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Xinxi Wang and Haiyan Jiang

Abstract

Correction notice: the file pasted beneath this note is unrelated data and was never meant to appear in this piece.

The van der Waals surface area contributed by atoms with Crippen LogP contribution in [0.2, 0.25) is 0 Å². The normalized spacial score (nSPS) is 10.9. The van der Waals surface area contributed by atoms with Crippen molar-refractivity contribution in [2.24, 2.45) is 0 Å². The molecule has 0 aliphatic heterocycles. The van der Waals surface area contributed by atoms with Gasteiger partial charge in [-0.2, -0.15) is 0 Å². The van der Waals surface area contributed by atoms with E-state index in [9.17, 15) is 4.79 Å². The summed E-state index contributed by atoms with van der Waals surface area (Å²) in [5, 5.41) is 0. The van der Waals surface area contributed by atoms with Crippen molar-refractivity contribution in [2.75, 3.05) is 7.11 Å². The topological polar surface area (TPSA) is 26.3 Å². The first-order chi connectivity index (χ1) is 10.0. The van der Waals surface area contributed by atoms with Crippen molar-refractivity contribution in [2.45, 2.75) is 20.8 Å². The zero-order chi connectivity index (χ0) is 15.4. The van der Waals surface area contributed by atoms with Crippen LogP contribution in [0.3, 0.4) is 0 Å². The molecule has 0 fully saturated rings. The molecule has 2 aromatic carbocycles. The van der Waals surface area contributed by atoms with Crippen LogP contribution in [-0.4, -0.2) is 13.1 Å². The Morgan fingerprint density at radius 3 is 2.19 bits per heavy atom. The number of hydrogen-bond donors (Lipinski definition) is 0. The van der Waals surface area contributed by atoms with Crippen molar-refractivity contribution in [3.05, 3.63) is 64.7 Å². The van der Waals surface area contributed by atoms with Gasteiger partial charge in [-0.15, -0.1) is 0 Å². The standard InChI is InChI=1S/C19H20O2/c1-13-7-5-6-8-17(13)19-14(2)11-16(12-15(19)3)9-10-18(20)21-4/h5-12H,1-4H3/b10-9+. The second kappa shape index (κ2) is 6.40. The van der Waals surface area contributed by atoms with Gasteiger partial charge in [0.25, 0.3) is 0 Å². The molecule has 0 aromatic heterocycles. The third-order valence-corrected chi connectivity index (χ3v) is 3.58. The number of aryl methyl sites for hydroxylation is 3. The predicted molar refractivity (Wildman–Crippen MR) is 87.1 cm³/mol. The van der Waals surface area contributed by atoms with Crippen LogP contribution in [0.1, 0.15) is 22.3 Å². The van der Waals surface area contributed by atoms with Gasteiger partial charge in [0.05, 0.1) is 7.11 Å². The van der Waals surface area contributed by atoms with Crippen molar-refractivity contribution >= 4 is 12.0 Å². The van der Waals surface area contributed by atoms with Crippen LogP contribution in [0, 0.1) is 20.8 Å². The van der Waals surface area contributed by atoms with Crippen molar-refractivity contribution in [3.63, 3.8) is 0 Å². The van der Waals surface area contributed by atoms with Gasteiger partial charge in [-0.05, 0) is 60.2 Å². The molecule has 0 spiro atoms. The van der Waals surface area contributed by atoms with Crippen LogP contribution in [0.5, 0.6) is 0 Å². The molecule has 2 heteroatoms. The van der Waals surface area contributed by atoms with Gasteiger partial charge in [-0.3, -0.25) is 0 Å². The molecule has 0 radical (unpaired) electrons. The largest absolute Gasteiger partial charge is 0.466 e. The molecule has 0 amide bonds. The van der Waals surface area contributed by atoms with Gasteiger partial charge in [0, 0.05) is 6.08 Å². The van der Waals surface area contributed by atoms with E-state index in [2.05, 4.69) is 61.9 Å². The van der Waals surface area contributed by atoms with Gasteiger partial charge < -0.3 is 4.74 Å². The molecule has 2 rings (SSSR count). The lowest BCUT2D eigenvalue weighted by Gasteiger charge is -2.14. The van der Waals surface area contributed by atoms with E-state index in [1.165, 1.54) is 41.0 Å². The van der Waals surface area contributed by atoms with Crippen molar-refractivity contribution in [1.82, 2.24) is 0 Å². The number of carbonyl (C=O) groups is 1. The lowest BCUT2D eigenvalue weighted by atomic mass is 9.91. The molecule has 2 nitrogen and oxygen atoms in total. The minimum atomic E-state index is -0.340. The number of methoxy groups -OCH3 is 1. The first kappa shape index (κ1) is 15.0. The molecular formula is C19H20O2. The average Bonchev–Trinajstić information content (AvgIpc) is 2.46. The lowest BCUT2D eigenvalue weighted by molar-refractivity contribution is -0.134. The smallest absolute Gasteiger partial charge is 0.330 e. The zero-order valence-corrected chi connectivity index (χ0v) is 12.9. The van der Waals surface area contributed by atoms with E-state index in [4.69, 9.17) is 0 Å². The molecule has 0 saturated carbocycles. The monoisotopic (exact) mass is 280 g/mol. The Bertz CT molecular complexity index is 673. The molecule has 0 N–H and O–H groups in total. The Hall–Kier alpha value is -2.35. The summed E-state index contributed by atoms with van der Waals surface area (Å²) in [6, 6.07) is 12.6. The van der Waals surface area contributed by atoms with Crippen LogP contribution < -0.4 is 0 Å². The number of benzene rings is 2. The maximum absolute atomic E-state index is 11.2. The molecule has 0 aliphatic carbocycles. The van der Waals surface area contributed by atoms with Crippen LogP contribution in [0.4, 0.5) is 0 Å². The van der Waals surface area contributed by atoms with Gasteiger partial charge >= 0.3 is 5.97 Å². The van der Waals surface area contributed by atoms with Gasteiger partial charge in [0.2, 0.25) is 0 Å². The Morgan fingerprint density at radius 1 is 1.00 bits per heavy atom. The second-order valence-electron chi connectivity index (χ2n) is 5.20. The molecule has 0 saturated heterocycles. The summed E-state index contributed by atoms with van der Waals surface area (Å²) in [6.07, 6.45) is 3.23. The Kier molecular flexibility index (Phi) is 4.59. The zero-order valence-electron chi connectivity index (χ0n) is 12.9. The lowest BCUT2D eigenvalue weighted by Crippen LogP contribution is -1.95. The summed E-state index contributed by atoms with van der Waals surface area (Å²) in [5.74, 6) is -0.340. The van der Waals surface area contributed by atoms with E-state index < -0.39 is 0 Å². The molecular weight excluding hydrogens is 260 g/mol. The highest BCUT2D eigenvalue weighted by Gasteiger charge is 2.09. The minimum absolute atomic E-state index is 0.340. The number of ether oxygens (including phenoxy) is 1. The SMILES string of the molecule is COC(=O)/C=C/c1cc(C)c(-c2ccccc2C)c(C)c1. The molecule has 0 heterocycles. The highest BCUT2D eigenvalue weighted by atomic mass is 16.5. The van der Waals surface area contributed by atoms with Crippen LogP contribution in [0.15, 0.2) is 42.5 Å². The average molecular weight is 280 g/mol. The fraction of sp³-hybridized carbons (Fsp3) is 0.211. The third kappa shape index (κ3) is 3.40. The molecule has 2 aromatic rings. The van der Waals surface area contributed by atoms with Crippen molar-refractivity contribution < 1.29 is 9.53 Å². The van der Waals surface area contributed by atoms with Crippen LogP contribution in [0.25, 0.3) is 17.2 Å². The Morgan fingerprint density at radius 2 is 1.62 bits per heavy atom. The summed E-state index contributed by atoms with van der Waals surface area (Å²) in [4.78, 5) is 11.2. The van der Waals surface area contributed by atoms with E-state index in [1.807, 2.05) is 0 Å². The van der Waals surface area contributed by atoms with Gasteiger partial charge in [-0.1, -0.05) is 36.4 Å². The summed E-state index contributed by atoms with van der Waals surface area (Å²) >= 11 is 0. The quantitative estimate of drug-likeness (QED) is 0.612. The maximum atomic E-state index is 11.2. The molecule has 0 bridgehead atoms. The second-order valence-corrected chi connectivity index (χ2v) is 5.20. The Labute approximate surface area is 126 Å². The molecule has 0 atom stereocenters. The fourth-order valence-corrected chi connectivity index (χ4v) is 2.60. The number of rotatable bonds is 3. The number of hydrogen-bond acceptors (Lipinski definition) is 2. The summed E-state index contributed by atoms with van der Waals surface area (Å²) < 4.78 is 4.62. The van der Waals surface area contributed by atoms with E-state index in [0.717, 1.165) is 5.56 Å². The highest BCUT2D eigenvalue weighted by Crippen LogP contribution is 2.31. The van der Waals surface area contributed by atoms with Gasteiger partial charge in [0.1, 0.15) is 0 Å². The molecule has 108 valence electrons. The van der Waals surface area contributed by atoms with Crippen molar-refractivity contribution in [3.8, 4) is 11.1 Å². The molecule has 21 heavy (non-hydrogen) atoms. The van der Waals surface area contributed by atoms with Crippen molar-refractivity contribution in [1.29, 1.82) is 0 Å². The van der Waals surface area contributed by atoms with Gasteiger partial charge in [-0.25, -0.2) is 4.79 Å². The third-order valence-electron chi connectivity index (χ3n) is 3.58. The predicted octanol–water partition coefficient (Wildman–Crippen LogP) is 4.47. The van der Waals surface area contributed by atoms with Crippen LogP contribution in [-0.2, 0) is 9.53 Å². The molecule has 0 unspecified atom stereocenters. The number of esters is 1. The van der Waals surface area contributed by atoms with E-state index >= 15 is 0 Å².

Based on 35-yr (1982–2016) best track and Statistical Hurricane Intensity Prediction Scheme data, this study examined climatology of rapidly intensifying (RI) and slowly intensifying (SI) events as well as their time evolutions of storm-related and environmental parameters for tropical cyclones (TCs) in both North Atlantic (AL) and eastern North Pacific (EP) basins. Major hurricanes were intensified mainly through RI while tropical depression and tropical storms were intensified through SI. The percentage of TCs that underwent RI peaks in the late hurricane season whereas the percentage of TCs that underwent SI peaks early. For the first time in the literature, this study found that RI events have significantly different storm-related and environmental characteristics than SI events for before-, during-, and after-event stages. In both AL and EP basins, RI events always intensify significantly faster during the previous 12 h, are located farther south, and have warmer sea surface and 200-hPa temperatures, greater ocean heat content, larger 200-hPa divergence, weaker vertical wind shear, and weaker 200-hPa westerly flow than SI events for all event-relative stages. In the AL basin, RI events have larger low-level and midlevel relative humidity and larger 850-hPa relative vorticity than SI events for all event-relative stages in the AL and most event-relative stages in the EP. RI events are associated with more convectively unstable atmosphere and are farther away from their maximum potential intensities than SI events for most event-relative stages in the AL and for all event-relative stages in the EP.

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